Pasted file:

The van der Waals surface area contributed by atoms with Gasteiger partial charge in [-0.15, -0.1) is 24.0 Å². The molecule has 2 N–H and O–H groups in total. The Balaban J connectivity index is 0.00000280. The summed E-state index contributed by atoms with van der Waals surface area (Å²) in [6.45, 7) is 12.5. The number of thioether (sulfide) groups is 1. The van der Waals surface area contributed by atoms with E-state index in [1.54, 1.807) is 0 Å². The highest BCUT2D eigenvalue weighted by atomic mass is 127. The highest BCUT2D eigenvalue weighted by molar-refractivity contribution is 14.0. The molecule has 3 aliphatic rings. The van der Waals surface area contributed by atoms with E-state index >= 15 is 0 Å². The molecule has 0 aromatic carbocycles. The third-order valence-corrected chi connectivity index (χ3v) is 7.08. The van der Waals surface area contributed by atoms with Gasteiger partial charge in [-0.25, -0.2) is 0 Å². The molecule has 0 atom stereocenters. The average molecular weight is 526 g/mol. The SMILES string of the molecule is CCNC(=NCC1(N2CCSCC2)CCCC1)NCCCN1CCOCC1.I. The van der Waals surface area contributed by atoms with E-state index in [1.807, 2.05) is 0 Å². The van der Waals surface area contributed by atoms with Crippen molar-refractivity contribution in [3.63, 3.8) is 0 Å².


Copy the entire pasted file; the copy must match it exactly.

The van der Waals surface area contributed by atoms with Gasteiger partial charge in [-0.15, -0.1) is 24.0 Å². The molecule has 2 N–H and O–H groups in total. The Balaban J connectivity index is 0.00000280. The summed E-state index contributed by atoms with van der Waals surface area (Å²) in [6.45, 7) is 12.5. The number of thioether (sulfide) groups is 1. The van der Waals surface area contributed by atoms with E-state index in [1.54, 1.807) is 0 Å². The highest BCUT2D eigenvalue weighted by atomic mass is 127. The highest BCUT2D eigenvalue weighted by molar-refractivity contribution is 14.0. The molecule has 3 aliphatic rings. The van der Waals surface area contributed by atoms with E-state index >= 15 is 0 Å². The molecule has 0 aromatic carbocycles. The third-order valence-corrected chi connectivity index (χ3v) is 7.08. The van der Waals surface area contributed by atoms with Gasteiger partial charge in [-0.25, -0.2) is 0 Å². The molecule has 0 atom stereocenters. The average molecular weight is 526 g/mol. The SMILES string of the molecule is CCNC(=NCC1(N2CCSCC2)CCCC1)NCCCN1CCOCC1.I. The van der Waals surface area contributed by atoms with E-state index in [1.807, 2.05) is 0 Å². The van der Waals surface area contributed by atoms with Crippen molar-refractivity contribution in [3.63, 3.8) is 0 Å².